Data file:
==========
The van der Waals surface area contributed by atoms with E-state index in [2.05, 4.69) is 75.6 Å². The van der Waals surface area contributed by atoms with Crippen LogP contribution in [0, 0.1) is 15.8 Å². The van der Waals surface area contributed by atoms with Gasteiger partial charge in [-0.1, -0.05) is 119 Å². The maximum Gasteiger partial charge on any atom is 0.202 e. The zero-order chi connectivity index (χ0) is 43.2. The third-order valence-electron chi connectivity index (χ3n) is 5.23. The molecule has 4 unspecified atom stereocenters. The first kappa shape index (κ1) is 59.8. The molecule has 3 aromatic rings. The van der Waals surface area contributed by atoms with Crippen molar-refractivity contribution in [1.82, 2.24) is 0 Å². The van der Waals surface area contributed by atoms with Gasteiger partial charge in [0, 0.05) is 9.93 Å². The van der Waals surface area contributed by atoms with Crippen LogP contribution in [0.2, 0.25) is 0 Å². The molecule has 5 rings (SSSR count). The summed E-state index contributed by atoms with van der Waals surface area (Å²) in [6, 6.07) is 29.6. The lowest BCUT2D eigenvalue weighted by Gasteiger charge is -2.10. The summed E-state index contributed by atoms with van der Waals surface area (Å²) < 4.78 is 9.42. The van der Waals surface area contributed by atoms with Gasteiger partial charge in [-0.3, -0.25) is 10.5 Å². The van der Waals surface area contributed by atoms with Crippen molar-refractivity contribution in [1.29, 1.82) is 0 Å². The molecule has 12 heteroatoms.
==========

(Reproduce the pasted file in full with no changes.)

The van der Waals surface area contributed by atoms with E-state index in [2.05, 4.69) is 75.6 Å². The van der Waals surface area contributed by atoms with Crippen LogP contribution in [0, 0.1) is 15.8 Å². The van der Waals surface area contributed by atoms with Gasteiger partial charge in [-0.1, -0.05) is 119 Å². The maximum Gasteiger partial charge on any atom is 0.202 e. The zero-order chi connectivity index (χ0) is 43.2. The third-order valence-electron chi connectivity index (χ3n) is 5.23. The molecule has 4 unspecified atom stereocenters. The first kappa shape index (κ1) is 59.8. The molecule has 3 aromatic rings. The van der Waals surface area contributed by atoms with Crippen molar-refractivity contribution in [1.82, 2.24) is 0 Å². The van der Waals surface area contributed by atoms with Gasteiger partial charge in [0, 0.05) is 9.93 Å². The van der Waals surface area contributed by atoms with Crippen LogP contribution in [0.2, 0.25) is 0 Å². The molecule has 5 rings (SSSR count). The summed E-state index contributed by atoms with van der Waals surface area (Å²) in [6, 6.07) is 29.6. The lowest BCUT2D eigenvalue weighted by Gasteiger charge is -2.10. The summed E-state index contributed by atoms with van der Waals surface area (Å²) < 4.78 is 9.42. The van der Waals surface area contributed by atoms with Gasteiger partial charge in [-0.3, -0.25) is 10.5 Å². The van der Waals surface area contributed by atoms with Crippen molar-refractivity contribution in [1.29, 1.82) is 0 Å². The molecule has 12 heteroatoms.